Do You Use Comfort Food to Medicate Pain?

Just about everybody loves comfort food. (What do you mean, “Just about everybody?” EVERYBODY man!)

The problem with comfort food is its potentially addictive and destructive nature when comfort food is used to medicate pain. And we live in a society where there is a lot of pain to medicate, especially if you are the wrong class (lower or disappearing middle) or the wrong race (African-American or Latino) or especially combined with these, the wrong gender (female).

Comfort foodEver notice how relatively cheap sugar is? And French fries? So yes, I’m talking about comfort food and fat. One way of looking at body fat is that it is roughly proportional to the amount of entitlement and discounting you have to put up with in order to get through the day. In other words, the class and race you are part of. You don’t see a lot of overweight wealthy people these days, in case you haven’t noticed.

Now unlike Mayor Bloomberg in New York City, I am not advocating that we take people’s Big Gulps away from them or stop Wendy’s and other chains from “Biggie Sizing” it. I would advocate that we address the real pain that many people, especially the poor and underprivileged in this country, experience and medicate with comfort food. Instead of trying to pry the comfort food away, let’s work to change the underlying conditions that lead people to de-value their health in their more fundamental struggle for survival.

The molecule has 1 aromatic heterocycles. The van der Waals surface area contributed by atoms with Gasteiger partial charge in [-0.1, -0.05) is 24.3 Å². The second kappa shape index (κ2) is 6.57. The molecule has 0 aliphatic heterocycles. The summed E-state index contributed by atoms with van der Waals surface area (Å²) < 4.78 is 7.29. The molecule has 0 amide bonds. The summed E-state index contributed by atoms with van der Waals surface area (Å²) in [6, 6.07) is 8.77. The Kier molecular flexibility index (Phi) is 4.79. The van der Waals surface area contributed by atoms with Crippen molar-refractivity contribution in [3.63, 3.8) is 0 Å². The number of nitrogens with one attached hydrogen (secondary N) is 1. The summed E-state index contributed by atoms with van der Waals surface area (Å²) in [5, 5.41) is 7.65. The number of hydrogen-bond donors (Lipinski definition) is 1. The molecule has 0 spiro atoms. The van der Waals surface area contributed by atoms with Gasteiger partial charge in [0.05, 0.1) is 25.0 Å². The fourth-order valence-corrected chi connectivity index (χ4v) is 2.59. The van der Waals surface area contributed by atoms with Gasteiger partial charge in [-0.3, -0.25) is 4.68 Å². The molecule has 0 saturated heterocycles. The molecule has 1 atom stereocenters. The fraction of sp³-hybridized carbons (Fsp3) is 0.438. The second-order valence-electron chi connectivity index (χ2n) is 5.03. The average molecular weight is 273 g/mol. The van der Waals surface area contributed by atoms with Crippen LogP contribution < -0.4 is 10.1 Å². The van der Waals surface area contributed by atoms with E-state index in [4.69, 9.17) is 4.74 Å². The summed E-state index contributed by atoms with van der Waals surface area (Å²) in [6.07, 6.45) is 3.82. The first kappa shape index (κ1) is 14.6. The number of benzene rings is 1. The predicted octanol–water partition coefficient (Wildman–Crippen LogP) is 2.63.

By John Mariner,
Licensed Clinical Social Worker

3 Responses - click here to join the conversation to “Do You Use Comfort Food to Medicate Pain?”

  1. Debbie Zucker, LCSW says:

    Bravo John! I appreciate that you are looking at food struggles in the context of race, class and gender. It’s a refreshing, rare, and critical. This lens is unfortunately the last lens many social policy people, healthcare people and psychotherapists, think to use. Let’s change that!

  2. […] Why is it so hard to resist the siren song, the addictive attraction of mindless entertainment and plentiful, empty calories? […]

  3. Karen says:

    You have hit the nail on the head. I think I am finally getting the tools I need, and finding my inner strength to confront this situation. I will look here for more wisdom to help guide my journey.

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